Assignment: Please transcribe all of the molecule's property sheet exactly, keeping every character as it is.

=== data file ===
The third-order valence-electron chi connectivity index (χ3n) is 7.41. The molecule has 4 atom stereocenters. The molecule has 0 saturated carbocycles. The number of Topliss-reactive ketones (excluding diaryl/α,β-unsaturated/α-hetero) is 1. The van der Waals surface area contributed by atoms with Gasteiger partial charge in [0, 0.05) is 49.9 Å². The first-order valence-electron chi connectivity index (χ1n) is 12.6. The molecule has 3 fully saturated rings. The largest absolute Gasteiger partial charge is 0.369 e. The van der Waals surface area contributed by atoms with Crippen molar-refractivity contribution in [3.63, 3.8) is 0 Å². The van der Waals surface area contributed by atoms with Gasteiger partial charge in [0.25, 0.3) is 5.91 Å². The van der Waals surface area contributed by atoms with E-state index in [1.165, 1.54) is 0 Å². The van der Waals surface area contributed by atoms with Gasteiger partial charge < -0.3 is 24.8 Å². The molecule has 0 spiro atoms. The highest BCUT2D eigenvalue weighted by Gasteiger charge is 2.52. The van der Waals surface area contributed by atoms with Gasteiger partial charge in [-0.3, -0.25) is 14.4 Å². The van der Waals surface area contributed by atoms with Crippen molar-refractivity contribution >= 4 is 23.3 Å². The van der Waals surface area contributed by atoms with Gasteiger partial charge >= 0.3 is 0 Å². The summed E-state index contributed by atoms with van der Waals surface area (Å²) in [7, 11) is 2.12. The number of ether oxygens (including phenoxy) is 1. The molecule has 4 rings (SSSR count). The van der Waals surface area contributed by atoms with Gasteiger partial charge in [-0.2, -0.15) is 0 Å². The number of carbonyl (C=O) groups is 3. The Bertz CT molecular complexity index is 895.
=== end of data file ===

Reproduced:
The third-order valence-electron chi connectivity index (χ3n) is 7.41. The molecule has 4 atom stereocenters. The molecule has 0 saturated carbocycles. The number of Topliss-reactive ketones (excluding diaryl/α,β-unsaturated/α-hetero) is 1. The van der Waals surface area contributed by atoms with Gasteiger partial charge in [0, 0.05) is 49.9 Å². The first-order valence-electron chi connectivity index (χ1n) is 12.6. The molecule has 3 fully saturated rings. The largest absolute Gasteiger partial charge is 0.369 e. The van der Waals surface area contributed by atoms with Crippen molar-refractivity contribution in [3.63, 3.8) is 0 Å². The van der Waals surface area contributed by atoms with Gasteiger partial charge in [0.25, 0.3) is 5.91 Å². The van der Waals surface area contributed by atoms with E-state index in [1.165, 1.54) is 0 Å². The van der Waals surface area contributed by atoms with Gasteiger partial charge < -0.3 is 24.8 Å². The molecule has 0 spiro atoms. The highest BCUT2D eigenvalue weighted by Gasteiger charge is 2.52. The van der Waals surface area contributed by atoms with Gasteiger partial charge in [-0.3, -0.25) is 14.4 Å². The van der Waals surface area contributed by atoms with Crippen molar-refractivity contribution >= 4 is 23.3 Å². The van der Waals surface area contributed by atoms with Gasteiger partial charge >= 0.3 is 0 Å². The summed E-state index contributed by atoms with van der Waals surface area (Å²) in [7, 11) is 2.12. The number of ether oxygens (including phenoxy) is 1. The molecule has 4 rings (SSSR count). The van der Waals surface area contributed by atoms with Gasteiger partial charge in [-0.2, -0.15) is 0 Å². The number of carbonyl (C=O) groups is 3. The Bertz CT molecular complexity index is 895.